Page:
The “silver bullet” to fix the Gulf of Mexico’s Dead Zone doesn’t exist. Many people have used this cliché when trying to solve this water quality issue. Instead, a “shotgun” approach may be the optimal solution. For those who aren’t gun enthusiasts, a shotgun uses shells filled with tiny BBs which scatter when fired.
Recent articles that are getting attention infer that just using cover crops (Here’s how to end Iowa’s great nitrate fight) or installing stream bank buffers (Advocacy group touts buffer zones to reduce pollution) will be what it takes to get the job done to reduce nutrients entering waterways. Both of these are proven approaches that reduce nitrogen entering into streams, but these practices can’t be used alone.
An article from the New Orleans Times-Picayune caught my attention with the headline, “Voluntary plan to reduce fertilizers not enough to shrink Gulf’s ‘Dead Zone’, new study says.” The headline and lede sentence set the reader up for failure. But the article takes a positive turn, going on to state that several approaches need to be implemented instead of just reducing fertilizer usage.
Iowa’s Nutrient Reduction Strategy (NRS) is a plan that shows when a combination of practices are used on farm fields, water quality can be improved. Nowhere does it state that using only one practice is all that is necessary. The Nutrient Reduction Strategy is “synergy” at its best!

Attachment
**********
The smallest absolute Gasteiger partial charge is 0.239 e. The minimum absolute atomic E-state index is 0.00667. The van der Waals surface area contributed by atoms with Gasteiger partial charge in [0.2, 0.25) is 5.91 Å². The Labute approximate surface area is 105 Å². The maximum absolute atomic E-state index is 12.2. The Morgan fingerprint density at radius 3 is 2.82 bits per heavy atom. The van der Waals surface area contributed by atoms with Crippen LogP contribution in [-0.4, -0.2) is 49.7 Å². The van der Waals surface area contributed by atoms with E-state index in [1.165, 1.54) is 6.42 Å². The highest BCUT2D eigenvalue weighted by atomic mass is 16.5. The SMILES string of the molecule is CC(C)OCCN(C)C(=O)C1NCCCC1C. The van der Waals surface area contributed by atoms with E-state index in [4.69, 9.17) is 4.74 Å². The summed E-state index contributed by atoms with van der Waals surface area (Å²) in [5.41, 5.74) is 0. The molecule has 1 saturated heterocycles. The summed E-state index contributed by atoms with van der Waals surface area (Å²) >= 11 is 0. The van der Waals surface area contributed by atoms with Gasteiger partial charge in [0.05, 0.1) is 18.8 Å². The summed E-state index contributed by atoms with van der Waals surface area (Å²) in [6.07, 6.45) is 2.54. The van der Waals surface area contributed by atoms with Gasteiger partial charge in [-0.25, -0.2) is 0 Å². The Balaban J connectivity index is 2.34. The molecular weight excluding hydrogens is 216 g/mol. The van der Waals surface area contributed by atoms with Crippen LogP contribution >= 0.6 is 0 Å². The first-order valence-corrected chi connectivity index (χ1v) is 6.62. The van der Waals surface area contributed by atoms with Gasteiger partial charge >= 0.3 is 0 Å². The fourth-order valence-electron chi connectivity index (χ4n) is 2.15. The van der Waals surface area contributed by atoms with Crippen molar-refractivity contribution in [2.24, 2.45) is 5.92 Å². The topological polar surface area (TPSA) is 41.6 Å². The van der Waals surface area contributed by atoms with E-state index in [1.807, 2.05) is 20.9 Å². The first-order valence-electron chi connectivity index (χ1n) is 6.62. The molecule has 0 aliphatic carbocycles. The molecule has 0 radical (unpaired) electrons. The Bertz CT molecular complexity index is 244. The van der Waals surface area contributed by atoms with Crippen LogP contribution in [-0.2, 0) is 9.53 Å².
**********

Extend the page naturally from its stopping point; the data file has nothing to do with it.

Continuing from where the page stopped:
The NRS is fluid—farmers should use practices that work best with their cash crops, livestock, equipment, and landscape. If you are already no-tilling, perhaps there is a perfect place for a wetland to be installed to intercept water coming off a field before it goes into the nearby stream. Maybe strip-till, cover crops, CRP ground, and spring nitrogen application work best. Layering several or many strategies reduce nutrient loss more effectively than using just one.
It takes every one of us working for water. We all have a direct connection to water quality and quantity. It’s all about synergy. Are you doing what you can for cleaner water? Can you reduce your water usage? Take another step this year and commit to do #1NewThingForWater.
For more information about Iowa’s Nutrient Reduction Strategy, visit the website: www.nutrientstrategy.iastate.edu.